Why do Americans have Elgar as their graduation music?
3 July 2018, 09:04
Elgar’s Pomp & Circumstance March No. 1 has become known simply as ‘the graduation song’ in America. But how did that happen?
Edward Elgar had an unusual relationship with America. Although he never lived there, his music was greatly admired and over time it has become traditional for the Trio from Elgar’s Pomp and Circumstance March No. 1 in D to be played at graduation ceremonies. But there’s more to this piece of music than its background role at graduations might imply. To understand how the tradition started we have to cross back across the Atlantic, (and back through time), to Blighty at the end of the reign of Queen Victoria...
The Pomp And Circumstance March No. 1 in D caught the attention the Crown Prince Edward (soon to be Edward VII) at the Proms, when it became the only piece in the history of the festival to receive a double encore. Edward requested that the middle section be made into a song for his upcoming coronation, so Elgar engaged the poet A.C. Benson to set words to the famous tune, and ‘Land Of Hope And Glory’ was born:
But if you were to ask an American to sing you the words to ‘that graduation music’ they’d be utterly confused. The lyrics are never used in The States; the American tradition began when Elgar was awarded an honorary doctorate in Music from Yale University, at which only the orchestral version was played:
The 1905 Yale graduation ceremony was full of music, including Mendelssohn’s Ruy Blas overture and ‘Seek Him that maketh the seven stars’ from Elgar’s Light of Life, but it was the ‘Trio’ from Pomp and Circumstance March No. 1 in D which was the greatest hit, and in later years other universities followed suit, starting with Princeton in 1907, Chicago in 1908 and Columbia in 1913.
Elgar was an inspired writer of melodies and it’s not hard to hear why the tune was so appropriate for graduating students - it manages to sound triumphant and nostalgic in equal measure, making it perfect for a ceremony that marks the end of one era and the beginning of a new stage of life.
Back in England, the patriotism of A.C. Benson’s lyrics gave the piece the status of a second National Anthem. Nowadays there’s such a rich cultural memory of patriotism associated with the song that it is bound to affect even the hardest hearted amongst us. These lyrics are an integral part of what has made this piece so iconic in England, and the text is still relevant after more than a hundred years.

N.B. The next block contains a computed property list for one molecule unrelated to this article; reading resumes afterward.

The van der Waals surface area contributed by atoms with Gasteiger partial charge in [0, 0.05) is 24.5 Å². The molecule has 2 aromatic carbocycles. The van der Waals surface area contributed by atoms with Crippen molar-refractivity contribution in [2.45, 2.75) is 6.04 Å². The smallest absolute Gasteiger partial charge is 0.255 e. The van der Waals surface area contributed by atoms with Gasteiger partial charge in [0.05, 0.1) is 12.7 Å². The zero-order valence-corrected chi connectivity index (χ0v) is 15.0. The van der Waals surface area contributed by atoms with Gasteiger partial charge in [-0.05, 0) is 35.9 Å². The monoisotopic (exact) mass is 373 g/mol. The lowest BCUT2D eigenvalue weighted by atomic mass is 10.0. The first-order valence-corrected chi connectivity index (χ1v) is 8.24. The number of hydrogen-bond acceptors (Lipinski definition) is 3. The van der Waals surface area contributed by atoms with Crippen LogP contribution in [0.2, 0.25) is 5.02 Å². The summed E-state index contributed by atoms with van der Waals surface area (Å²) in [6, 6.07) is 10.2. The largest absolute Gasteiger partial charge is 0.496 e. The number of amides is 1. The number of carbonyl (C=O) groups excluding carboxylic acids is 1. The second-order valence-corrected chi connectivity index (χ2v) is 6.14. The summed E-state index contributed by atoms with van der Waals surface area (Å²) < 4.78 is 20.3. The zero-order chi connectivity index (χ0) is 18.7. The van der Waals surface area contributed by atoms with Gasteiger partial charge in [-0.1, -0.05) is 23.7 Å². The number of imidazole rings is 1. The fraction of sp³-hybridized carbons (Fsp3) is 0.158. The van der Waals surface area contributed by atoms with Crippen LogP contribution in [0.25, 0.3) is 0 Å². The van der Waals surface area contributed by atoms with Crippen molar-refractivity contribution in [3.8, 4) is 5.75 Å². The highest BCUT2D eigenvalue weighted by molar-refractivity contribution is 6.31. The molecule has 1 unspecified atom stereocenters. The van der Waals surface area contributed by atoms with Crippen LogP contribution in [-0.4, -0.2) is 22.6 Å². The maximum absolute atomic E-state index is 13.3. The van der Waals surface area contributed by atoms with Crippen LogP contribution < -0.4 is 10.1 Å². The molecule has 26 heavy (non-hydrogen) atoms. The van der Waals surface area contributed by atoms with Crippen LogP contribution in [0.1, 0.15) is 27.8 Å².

Written before the World War I, it was initially intended to be a celebration of the glory of war and Britain’s power on the international stage. However, over the centuries people have taken strength from the song in different ways.
The events of the last few years have given a striking new relevance to this Victorian text, with words such as ‘wider still and wider may thy bounds be set’ challenging us to think about what it means to be British in this day and age, within an increasingly connected world.
But whether it’s nation or graduation, (see what we did there?) there’s no doubt that Elgar has created an emotive masterpiece. So what makes it so moving?
Firstly, this music is most powerful when it’s heard within the context of the full march. Sit down and listen to the whole thing: the trio is oasis of calm within the brass- and timpani-clad textures of the march’s main themes, starting quietly and vulnerably, like a hymn, which is simultaneously reassuring and nostalgic.
Then there’s the tempo. There’s something about slow-moving music which is evocative of size and strength. Elgar’s use of a slow tempo gives the music its regal mood and reinforces a sense of patriotic pride.
Words or no words, the short phrases make this tune inherently singable. What’s more is that the overall melody is shaped like a wedge, getting gradually higher and louder and finishing with a triumphant climax which leaves the listener with a sense of joyful optimism.
Before the premiere in 1901 Elgar wrote that he had a tune which would ‘knock ’em flat’, but rather sadly, his love of the piece didn’t last. He became jaded by the work’s popularity and relentless jingoism and grew to resent how it overshadowed the rest of his oeuvre.
Nevertheless, Pomp and Circumstance March No. 1 in D made Elgar a steady income for the rest of his life, and has brought joy to generations of listeners on both sides of the pond by evoking a sense of pride and nostalgia which is equally suited to patriotism, and celebration.